Fast forward a couple of years, to the 50-year relicensing of NYPA’s Niagara Power Project at Lewiston, NY.
Assemblyman Sam Hoyt sponsored the bill that established the Niagara River Greenway, modeled after similar initiatives elsewhere in the state and country, to be funded as part of the relicensing settlement.
Mr. Hoyt’s first appointment to the Greenway Commission was one-time Ciminelli Construction CEO and president John Giardino. What do construction executives know about tree-lined waterfront nature trails?
At first, members of Niagara Group of Sierra Club were incensed at the Hoyt choice for Greenway commissioner, when this inveterate pot-stirrer brought it to their attention. Sam Hoyt called me, and the conversation did not go well. He also called others, and the Giardino appointment fell off the Sierra Club radar.
It was bad enough that Mr. Hoyt structured the Greenway legislation so that $3 million of the annual $7 million allotment is funneled to New York State Parks, simply amounting to a transfer of wealth from one government agency to another. Relicensing dollars that should have benefited Niagara Falls and Niagara County communities instead accrue to Albany-based State Parks, which of course spent its first $25 million from Greenway upgrading parking and food service in Niagara Falls State Park, ensuring that Albany captures even more of the local tourist trade at the expense of downtown Niagara Falls.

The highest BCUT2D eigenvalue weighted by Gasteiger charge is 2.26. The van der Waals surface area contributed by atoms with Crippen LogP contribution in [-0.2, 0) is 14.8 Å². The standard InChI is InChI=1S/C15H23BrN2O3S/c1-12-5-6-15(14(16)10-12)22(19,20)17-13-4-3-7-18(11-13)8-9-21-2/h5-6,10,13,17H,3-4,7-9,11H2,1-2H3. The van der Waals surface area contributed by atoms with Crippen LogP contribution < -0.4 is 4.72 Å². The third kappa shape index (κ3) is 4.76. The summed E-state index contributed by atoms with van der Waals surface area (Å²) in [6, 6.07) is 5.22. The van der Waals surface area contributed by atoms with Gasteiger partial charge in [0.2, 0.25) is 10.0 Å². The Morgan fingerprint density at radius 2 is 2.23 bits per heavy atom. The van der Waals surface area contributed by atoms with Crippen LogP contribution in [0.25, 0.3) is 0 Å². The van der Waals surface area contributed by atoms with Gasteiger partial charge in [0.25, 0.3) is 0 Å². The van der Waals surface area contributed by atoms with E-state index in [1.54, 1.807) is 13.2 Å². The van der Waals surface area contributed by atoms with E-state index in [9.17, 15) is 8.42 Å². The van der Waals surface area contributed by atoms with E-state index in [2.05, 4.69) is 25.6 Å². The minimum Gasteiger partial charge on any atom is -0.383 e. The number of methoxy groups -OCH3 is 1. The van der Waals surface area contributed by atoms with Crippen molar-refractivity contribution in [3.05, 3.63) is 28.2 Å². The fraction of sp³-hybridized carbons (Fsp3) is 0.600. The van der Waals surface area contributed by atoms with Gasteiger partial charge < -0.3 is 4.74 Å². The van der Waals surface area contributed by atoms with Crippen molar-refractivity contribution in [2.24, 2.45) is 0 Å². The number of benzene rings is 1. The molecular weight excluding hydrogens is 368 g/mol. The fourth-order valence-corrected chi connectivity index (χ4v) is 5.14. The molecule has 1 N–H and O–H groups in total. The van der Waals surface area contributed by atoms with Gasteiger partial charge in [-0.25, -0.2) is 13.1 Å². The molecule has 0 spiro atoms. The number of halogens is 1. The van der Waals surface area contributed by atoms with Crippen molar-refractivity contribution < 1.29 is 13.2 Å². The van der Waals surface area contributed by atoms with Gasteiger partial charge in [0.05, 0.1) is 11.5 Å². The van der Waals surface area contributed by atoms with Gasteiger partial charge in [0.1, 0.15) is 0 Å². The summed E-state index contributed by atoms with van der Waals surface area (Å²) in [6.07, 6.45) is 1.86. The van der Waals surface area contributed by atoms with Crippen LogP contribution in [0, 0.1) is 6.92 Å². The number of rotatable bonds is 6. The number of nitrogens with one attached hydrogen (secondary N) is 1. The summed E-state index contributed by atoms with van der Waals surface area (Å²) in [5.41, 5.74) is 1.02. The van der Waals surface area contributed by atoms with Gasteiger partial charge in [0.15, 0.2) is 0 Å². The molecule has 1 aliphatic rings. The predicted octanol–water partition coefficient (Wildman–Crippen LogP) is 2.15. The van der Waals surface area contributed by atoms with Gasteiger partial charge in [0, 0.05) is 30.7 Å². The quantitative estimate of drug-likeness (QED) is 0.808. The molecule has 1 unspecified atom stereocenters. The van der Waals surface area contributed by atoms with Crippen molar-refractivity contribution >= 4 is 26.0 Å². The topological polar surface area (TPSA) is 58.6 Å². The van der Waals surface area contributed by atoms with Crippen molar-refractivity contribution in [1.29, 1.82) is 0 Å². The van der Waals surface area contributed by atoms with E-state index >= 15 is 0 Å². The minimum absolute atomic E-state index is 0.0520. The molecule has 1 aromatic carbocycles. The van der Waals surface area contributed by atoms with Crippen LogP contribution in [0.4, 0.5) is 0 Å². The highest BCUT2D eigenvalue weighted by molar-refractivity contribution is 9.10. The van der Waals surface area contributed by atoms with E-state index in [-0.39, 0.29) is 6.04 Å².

Most of the entire complicated Greenway bureaucratic machinery, consisting of the Commission itself and several subcommittees, would eventually become populated with Erie County and Buffalo powerbrokers such as Buffalo Niagara Riverkeeper.
The real travesty with regards to Mr. Hoyt’s Niagara River Greenway, however, was that Buffalo and Erie County got any Greenway money at all. And they’ve gotten over half of it in the ten years that the program has been in existence.
Look, the city of Buffalo is thirty miles away from the Power Project, and suffers no ill environmental effects from the facility whatsoever (the ice boom theory, that it delays spring and prolongs winter, has been thoroughly debunked by the scientific community).
The restoration of Buffalo’s waterfront is a wonderful thing – but have no doubt, it’s been largely accomplished on our dime.
Finally, in formulating the Niagara River Greenway legislation, Sam Hoyt discounted the fact that 80% of the waterfront of the city of Niagara Falls is owned and operated by the state, namely, NYPA and State Parks. It’s kind of hard to apply for and spend Greenway funds on waterfront you don’t own. In fact, it’s impossible.